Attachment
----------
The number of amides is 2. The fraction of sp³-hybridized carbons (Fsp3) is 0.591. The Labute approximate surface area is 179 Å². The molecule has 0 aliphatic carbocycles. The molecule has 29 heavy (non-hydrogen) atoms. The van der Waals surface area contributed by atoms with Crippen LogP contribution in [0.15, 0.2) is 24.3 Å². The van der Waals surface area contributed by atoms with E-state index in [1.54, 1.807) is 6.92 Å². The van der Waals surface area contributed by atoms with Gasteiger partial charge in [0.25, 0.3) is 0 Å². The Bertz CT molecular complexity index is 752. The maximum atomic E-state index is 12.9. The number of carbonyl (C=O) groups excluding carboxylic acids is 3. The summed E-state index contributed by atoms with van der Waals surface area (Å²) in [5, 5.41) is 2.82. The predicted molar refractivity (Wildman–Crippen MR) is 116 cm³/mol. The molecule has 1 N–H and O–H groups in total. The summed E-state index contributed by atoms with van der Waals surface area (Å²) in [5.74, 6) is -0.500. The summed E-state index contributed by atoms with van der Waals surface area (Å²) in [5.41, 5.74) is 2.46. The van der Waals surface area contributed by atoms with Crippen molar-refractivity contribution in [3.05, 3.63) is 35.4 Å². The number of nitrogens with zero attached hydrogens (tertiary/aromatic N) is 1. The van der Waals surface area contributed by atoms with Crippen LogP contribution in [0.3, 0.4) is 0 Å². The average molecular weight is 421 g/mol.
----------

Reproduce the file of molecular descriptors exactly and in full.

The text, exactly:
The number of amides is 2. The fraction of sp³-hybridized carbons (Fsp3) is 0.591. The Labute approximate surface area is 179 Å². The molecule has 0 aliphatic carbocycles. The molecule has 29 heavy (non-hydrogen) atoms. The van der Waals surface area contributed by atoms with Crippen LogP contribution in [0.15, 0.2) is 24.3 Å². The van der Waals surface area contributed by atoms with E-state index in [1.54, 1.807) is 6.92 Å². The van der Waals surface area contributed by atoms with Gasteiger partial charge in [0.25, 0.3) is 0 Å². The Bertz CT molecular complexity index is 752. The maximum atomic E-state index is 12.9. The number of carbonyl (C=O) groups excluding carboxylic acids is 3. The summed E-state index contributed by atoms with van der Waals surface area (Å²) in [5, 5.41) is 2.82. The predicted molar refractivity (Wildman–Crippen MR) is 116 cm³/mol. The molecule has 1 N–H and O–H groups in total. The summed E-state index contributed by atoms with van der Waals surface area (Å²) in [5.74, 6) is -0.500. The summed E-state index contributed by atoms with van der Waals surface area (Å²) in [5.41, 5.74) is 2.46. The van der Waals surface area contributed by atoms with Crippen molar-refractivity contribution in [3.05, 3.63) is 35.4 Å². The number of nitrogens with zero attached hydrogens (tertiary/aromatic N) is 1. The van der Waals surface area contributed by atoms with Crippen LogP contribution in [0.3, 0.4) is 0 Å². The average molecular weight is 421 g/mol.